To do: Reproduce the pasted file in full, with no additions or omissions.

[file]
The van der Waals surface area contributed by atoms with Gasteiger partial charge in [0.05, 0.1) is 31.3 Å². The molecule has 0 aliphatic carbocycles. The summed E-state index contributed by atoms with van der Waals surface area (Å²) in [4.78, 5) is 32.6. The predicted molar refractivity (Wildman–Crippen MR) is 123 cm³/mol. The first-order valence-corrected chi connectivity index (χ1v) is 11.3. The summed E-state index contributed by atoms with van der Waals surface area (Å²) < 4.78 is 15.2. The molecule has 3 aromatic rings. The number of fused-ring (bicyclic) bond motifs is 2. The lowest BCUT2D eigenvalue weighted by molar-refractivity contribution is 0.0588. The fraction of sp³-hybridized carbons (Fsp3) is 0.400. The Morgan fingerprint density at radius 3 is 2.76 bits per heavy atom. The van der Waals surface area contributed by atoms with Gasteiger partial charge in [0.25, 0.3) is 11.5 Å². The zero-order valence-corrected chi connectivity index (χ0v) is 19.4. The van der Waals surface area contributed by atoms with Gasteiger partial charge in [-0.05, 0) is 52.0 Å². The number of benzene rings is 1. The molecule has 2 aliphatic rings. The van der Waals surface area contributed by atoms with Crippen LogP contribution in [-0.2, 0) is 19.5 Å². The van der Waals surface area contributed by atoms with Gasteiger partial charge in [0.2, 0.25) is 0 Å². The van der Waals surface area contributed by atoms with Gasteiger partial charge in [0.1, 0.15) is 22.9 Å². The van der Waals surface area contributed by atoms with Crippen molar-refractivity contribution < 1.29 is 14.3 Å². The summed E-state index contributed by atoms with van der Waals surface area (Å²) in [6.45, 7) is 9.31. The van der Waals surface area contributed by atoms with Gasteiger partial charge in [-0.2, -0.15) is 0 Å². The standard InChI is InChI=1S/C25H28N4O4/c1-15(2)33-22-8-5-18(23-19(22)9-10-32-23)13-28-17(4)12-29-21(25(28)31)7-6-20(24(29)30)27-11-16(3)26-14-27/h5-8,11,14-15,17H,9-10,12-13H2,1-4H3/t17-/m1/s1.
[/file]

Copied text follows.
The van der Waals surface area contributed by atoms with Gasteiger partial charge in [0.05, 0.1) is 31.3 Å². The molecule has 0 aliphatic carbocycles. The summed E-state index contributed by atoms with van der Waals surface area (Å²) in [4.78, 5) is 32.6. The predicted molar refractivity (Wildman–Crippen MR) is 123 cm³/mol. The first-order valence-corrected chi connectivity index (χ1v) is 11.3. The summed E-state index contributed by atoms with van der Waals surface area (Å²) < 4.78 is 15.2. The molecule has 3 aromatic rings. The number of fused-ring (bicyclic) bond motifs is 2. The lowest BCUT2D eigenvalue weighted by molar-refractivity contribution is 0.0588. The fraction of sp³-hybridized carbons (Fsp3) is 0.400. The Morgan fingerprint density at radius 3 is 2.76 bits per heavy atom. The van der Waals surface area contributed by atoms with Gasteiger partial charge in [0.25, 0.3) is 11.5 Å². The zero-order valence-corrected chi connectivity index (χ0v) is 19.4. The van der Waals surface area contributed by atoms with Gasteiger partial charge in [-0.05, 0) is 52.0 Å². The number of benzene rings is 1. The molecule has 2 aliphatic rings. The van der Waals surface area contributed by atoms with Crippen LogP contribution in [-0.2, 0) is 19.5 Å². The van der Waals surface area contributed by atoms with Gasteiger partial charge in [0.2, 0.25) is 0 Å². The van der Waals surface area contributed by atoms with Gasteiger partial charge in [0.1, 0.15) is 22.9 Å². The van der Waals surface area contributed by atoms with Crippen molar-refractivity contribution < 1.29 is 14.3 Å². The summed E-state index contributed by atoms with van der Waals surface area (Å²) in [6.45, 7) is 9.31. The van der Waals surface area contributed by atoms with Gasteiger partial charge in [-0.2, -0.15) is 0 Å². The standard InChI is InChI=1S/C25H28N4O4/c1-15(2)33-22-8-5-18(23-19(22)9-10-32-23)13-28-17(4)12-29-21(25(28)31)7-6-20(24(29)30)27-11-16(3)26-14-27/h5-8,11,14-15,17H,9-10,12-13H2,1-4H3/t17-/m1/s1.